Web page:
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Working as a team to overcome capacity constraints

2020 has not been a year like any other. As the coronavirus spread, more and more areas of life came to a standstill, including global supply chains. This had serious consequences for industry, especially the engineering sector. But the KION Group moved heaven and earth to maintain production, as our products play such a crucial role in other key supply chains, such as food and medical aid. Keeping the flow of materials for truck production going was the responsibility of Andreas Mix and his task force. In recent years, he has been heavily involved in supplier management as Vice President of Inhouse Consulting. In this interview, he explains how interacting with suppliers as equals can help to safeguard supplies in the long term:


Mr. Mix, for many weeks, the measures to stop the spread of coronavirus brought supply chains around the world to a standstill. Yet, for the most part, the KION Group has managed to maintain truck production. How has it achieved this?

Well, even before the coronavirus outbreak we had experienced for ourselves how problematic it can be when suppliers hit their capacity limits. The KION Group has continuously grown since it was established, and not all of our suppliers have been able to keep up with this pace of growth. During this phase, we realized that supplier-side capacity could be a limiting factor, and that we therefore needed to act accordingly. That is exactly what we have done.

Thanks to our established processes and our well-developed and transparent supplier network, the KION Group currently finds itself in a very good position. And we – the KION Group and our suppliers – have emerged from the challenges of 2020 with even more efficient processes.

Andreas Mix

And you used this experience to look for solutions long before the coronavirus pandemic?

Yes. In 2018/19, we joined forces with suppliers to ensure that production had the materials it needed and that we could meet our customer’s needs as fully as possible. At the same time, we worked with suppliers to resolve their capacity bottlenecks. During this period, a task force comprising employees from Logistics, Quality, and Procurement developed tools and processes that enabled us to make the working relationship with our suppliers significantly more efficient. These invaluable insights and experiences were passed on to an upstream line organization in Procurement, leading to the creation of a new unit tasked with supplier risk management and supplier development. The aim is to identify potential risks at suppliers at an early stage and to take appropriate measures – ideally proactive, not reactive. If we can help suppliers to meet our expectations with regard to quality, delivery dates, and quantities, then everyone benefits. These were our insights from the capacity crisis, which fortunately eased in December 2019.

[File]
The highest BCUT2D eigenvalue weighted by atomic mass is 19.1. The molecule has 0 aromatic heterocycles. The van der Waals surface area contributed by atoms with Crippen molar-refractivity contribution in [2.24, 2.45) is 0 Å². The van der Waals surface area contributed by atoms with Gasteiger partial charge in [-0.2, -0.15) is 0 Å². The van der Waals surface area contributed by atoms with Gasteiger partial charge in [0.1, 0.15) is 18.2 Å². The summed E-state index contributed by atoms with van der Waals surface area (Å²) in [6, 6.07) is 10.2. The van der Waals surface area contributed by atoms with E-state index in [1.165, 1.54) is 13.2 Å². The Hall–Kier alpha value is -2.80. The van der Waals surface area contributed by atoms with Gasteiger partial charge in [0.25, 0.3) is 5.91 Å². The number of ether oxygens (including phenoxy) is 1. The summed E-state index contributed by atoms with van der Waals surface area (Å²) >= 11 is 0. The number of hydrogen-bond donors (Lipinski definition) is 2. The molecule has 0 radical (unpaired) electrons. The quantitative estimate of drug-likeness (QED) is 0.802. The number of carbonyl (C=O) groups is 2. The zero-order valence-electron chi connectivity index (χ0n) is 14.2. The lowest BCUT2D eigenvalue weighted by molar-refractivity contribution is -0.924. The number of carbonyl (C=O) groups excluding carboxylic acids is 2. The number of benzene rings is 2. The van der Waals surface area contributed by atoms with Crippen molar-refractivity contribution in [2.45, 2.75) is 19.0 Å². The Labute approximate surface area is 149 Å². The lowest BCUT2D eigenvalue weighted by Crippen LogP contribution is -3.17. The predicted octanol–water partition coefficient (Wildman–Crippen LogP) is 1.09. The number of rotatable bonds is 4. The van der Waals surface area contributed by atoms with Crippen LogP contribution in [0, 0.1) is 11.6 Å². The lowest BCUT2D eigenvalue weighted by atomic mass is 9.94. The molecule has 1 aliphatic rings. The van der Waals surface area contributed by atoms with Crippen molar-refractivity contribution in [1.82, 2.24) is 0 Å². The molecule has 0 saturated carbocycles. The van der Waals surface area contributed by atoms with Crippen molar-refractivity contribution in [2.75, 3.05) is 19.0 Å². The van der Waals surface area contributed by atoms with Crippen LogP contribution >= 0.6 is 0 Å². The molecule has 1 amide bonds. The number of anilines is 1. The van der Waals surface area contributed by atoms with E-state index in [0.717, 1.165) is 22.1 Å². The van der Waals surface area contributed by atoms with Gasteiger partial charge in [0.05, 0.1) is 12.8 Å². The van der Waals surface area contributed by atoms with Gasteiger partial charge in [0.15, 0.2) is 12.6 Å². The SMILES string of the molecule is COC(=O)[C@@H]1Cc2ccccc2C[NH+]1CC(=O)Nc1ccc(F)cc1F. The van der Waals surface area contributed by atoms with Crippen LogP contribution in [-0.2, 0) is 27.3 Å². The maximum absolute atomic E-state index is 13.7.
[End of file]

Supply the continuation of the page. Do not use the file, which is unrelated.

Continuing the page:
And then coronavirus hit.

That’s right. Just when we thought we could relax a little, we were suddenly confronted with an entirely new situation and challenge. The COVID-19 pandemic has underlined just how important global supply chains are, and why we talk of ‘chains’ at all. Under normal circumstances, you simply maintain your network of direct tier-one suppliers. But in a situation such as this, you are suddenly confronted with many more and new problems, because the tier ones have problems with their own suppliers at the various lower tiers. It is precisely in these deeper-lying supplier structures that the pandemic has revealed some weaknesses that may not have been there before, or at least were not yet so acute and therefore visible. As Warren Buffett [the American investor and entrepreneur] said so well: “Only when the tide goes out do you discover who’s been swimming naked.”

To what extent might KION benefit from its experiences in Supply Chain Risk Management so far?